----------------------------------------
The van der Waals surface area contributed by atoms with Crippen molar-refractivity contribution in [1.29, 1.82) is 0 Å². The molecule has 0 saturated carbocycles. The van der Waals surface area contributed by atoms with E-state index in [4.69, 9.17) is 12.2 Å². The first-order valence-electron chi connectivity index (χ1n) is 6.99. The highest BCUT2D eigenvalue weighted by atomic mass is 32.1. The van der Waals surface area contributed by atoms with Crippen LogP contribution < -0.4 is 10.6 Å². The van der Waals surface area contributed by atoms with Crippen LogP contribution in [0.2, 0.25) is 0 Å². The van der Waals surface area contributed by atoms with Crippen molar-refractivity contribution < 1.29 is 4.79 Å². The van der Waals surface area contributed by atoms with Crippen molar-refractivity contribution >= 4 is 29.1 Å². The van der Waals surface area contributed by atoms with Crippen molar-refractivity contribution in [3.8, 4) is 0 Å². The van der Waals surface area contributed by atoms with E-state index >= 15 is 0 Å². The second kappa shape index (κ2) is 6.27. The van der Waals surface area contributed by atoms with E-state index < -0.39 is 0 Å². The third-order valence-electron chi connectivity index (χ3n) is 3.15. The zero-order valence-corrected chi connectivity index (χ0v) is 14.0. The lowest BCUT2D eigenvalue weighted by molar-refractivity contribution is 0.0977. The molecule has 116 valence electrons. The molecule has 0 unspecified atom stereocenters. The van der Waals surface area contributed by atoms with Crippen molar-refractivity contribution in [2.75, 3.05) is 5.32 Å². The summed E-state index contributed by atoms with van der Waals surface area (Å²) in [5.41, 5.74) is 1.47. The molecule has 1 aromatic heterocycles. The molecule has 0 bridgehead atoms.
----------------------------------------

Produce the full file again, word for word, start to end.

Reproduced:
The van der Waals surface area contributed by atoms with Crippen molar-refractivity contribution in [1.29, 1.82) is 0 Å². The molecule has 0 saturated carbocycles. The van der Waals surface area contributed by atoms with E-state index in [4.69, 9.17) is 12.2 Å². The first-order valence-electron chi connectivity index (χ1n) is 6.99. The highest BCUT2D eigenvalue weighted by atomic mass is 32.1. The van der Waals surface area contributed by atoms with Crippen LogP contribution < -0.4 is 10.6 Å². The van der Waals surface area contributed by atoms with Crippen LogP contribution in [0.2, 0.25) is 0 Å². The van der Waals surface area contributed by atoms with Crippen molar-refractivity contribution < 1.29 is 4.79 Å². The van der Waals surface area contributed by atoms with Crippen molar-refractivity contribution >= 4 is 29.1 Å². The van der Waals surface area contributed by atoms with Crippen molar-refractivity contribution in [3.8, 4) is 0 Å². The van der Waals surface area contributed by atoms with E-state index >= 15 is 0 Å². The second kappa shape index (κ2) is 6.27. The van der Waals surface area contributed by atoms with E-state index < -0.39 is 0 Å². The third-order valence-electron chi connectivity index (χ3n) is 3.15. The zero-order valence-corrected chi connectivity index (χ0v) is 14.0. The lowest BCUT2D eigenvalue weighted by molar-refractivity contribution is 0.0977. The molecule has 116 valence electrons. The molecule has 0 unspecified atom stereocenters. The van der Waals surface area contributed by atoms with Crippen molar-refractivity contribution in [2.75, 3.05) is 5.32 Å². The summed E-state index contributed by atoms with van der Waals surface area (Å²) in [5.41, 5.74) is 1.47. The molecule has 1 aromatic heterocycles. The molecule has 0 bridgehead atoms.